National Museum of Contemporary Art
Museum and Cultural Arts
While at Pelli Clarke Pelli, Completed in 2004
Originally located on the outskirts of the city, the National Museum of Contemporary Art relocated to a gateway site in what was a major emerging arts and culture district. An agreement between the city and the client allowed the museum to be built on an extremely tight site adjacent to the existing science museum yet also required that the new museum be built entirely underground, except for its entrance lobby, the only possible above-ground expression for the museum.
The architectural response to this limitation was an expressive, sculptural use of form built of titanium-coated stainless steel tubes and glass that comprised the elements of the entrance lobby. The remainder of the museum is distributed on three levels below grade. The first level provides for gatherings and event functions, and the second and third levels contain space for temporary and permanent exhibitions. The underground site posed an unusual design challenge for an art museum since there is no bedrock on the island and the soil is infused with water. The solution was to build using triple-hull construction, which resists the water’s buoyancy by its sheer weight, like a ship, and sink the museum into the soil.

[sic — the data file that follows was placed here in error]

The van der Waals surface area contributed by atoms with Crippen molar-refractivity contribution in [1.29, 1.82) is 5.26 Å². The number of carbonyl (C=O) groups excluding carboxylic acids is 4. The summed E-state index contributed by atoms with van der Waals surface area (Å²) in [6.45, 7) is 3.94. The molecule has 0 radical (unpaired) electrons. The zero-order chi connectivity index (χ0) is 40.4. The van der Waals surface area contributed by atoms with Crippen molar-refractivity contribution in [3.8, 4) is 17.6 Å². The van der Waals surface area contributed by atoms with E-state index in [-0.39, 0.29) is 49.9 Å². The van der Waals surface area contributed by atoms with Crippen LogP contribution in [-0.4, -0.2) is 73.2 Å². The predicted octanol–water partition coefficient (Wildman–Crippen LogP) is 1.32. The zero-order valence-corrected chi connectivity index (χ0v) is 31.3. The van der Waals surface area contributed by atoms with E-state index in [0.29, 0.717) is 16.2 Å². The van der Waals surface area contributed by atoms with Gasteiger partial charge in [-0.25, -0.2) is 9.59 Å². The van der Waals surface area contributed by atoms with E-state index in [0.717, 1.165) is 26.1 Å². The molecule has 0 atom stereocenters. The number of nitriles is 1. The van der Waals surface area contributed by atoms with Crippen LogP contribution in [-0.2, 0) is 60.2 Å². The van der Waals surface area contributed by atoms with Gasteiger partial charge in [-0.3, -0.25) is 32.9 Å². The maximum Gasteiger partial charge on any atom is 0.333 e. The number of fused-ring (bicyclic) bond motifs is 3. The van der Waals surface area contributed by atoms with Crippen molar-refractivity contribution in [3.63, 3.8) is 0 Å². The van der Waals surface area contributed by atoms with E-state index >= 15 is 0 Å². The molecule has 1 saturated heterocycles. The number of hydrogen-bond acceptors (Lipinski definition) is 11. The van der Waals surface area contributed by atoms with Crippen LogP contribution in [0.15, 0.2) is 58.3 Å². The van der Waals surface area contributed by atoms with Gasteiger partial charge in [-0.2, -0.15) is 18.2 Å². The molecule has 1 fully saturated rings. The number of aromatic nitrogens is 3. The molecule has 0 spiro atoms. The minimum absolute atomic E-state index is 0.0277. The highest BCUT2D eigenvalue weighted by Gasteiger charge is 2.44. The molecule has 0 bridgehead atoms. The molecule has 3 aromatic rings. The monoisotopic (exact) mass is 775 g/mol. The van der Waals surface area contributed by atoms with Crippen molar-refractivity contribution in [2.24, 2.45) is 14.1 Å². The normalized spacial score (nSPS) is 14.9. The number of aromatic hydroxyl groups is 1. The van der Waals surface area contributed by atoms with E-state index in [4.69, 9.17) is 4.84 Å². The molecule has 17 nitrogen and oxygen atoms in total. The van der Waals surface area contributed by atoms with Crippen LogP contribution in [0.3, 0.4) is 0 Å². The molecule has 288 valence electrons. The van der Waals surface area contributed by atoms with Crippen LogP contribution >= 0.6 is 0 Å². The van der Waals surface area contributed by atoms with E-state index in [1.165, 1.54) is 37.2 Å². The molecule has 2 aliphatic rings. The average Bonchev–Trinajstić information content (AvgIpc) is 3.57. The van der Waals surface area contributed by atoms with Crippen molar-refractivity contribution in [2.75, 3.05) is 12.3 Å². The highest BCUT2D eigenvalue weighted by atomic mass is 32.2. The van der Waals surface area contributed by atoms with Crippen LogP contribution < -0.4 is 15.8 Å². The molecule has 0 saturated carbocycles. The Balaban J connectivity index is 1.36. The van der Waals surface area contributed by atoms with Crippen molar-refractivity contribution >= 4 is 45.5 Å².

The design of the lightweight entry structure on the plaza level evolved from multiple model studies built in flexible styrene and later, brass, at various scales during the schematic and design development phase. This form became the icon for the museum.
While at Cesar Pelli & Associates, now Pelli Clarke Pelli Architects, Michelle LaFoe worked closely with Principals Cesar Pelli and Fred Clarke to design the entry way structure. In addition, she worked extensively on the exhibit spaces and the museum’s auditorium as a designer on the design team.